Profit growth in boom and bust: the Great Recession and the Great Depression in comparative perspective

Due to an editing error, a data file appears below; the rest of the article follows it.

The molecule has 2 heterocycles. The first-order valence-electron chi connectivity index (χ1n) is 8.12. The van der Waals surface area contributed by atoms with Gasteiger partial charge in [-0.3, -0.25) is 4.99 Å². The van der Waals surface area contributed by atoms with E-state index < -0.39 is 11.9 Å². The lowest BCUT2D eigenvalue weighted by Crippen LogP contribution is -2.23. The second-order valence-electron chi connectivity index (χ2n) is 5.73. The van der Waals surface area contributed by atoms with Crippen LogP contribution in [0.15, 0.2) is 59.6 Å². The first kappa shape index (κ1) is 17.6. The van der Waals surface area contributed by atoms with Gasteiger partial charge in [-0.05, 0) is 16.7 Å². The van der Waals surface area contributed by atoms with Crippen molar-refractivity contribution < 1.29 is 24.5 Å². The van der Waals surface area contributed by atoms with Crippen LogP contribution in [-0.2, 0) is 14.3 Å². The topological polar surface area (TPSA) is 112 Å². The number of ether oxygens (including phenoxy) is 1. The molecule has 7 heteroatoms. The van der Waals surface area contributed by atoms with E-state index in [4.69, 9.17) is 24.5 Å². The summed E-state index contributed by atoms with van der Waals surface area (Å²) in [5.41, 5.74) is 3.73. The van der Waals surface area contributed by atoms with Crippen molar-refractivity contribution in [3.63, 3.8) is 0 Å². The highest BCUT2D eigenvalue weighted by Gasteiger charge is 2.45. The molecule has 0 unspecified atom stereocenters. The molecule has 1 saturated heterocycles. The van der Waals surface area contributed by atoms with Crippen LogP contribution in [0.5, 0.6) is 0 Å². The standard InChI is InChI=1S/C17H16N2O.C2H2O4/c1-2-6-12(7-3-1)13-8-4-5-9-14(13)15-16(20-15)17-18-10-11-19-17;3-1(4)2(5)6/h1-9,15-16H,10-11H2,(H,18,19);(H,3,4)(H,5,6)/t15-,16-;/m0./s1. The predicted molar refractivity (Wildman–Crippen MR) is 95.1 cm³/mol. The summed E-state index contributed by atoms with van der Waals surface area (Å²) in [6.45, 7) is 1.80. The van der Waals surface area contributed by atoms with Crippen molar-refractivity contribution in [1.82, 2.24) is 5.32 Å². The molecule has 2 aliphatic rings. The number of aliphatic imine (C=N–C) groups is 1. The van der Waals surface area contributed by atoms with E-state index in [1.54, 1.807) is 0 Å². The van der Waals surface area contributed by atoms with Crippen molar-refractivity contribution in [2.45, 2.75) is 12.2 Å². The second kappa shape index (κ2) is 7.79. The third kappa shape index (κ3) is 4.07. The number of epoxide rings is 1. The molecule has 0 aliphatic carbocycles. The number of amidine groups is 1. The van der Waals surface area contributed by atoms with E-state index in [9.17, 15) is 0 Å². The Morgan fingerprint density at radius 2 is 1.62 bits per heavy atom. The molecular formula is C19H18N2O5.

The Great Recession of 2007–2009 and the Great Depression of the 1930s were triggered by the collapse of asset-price bubbles. However, preexisting structural imbalances in the US economy were the reason why the burst of speculative bubbles induced a general economic collapse. This article argues that the imbalance created by the combination of stagnant labor earnings and surging corporate profits not only played a leading role in the run-up to the downturns but also was chiefly responsible for the slow recoveries. On the one hand, the relative stagnation of labor income represented a key factor behind rising income inequality and a potential drag on consumption which was temporarily alleviated by credit expansion; hence, the rising household debt levels eventually became unsustainable. On the other hand, rising corporate profits created an overhang of idle money, eager to lend itself to speculative ventures, which played a key role in fueling the stock market bubble of the 1920s and the housing bubble of the 2000s. The article further argues that despite various superficial and deeper similarities between the circumstances surrounding the Great Recession and the Great Depression, some fundamental differences in the structure of the US economy then and now suggest vastly different future prospects for American capitalism.
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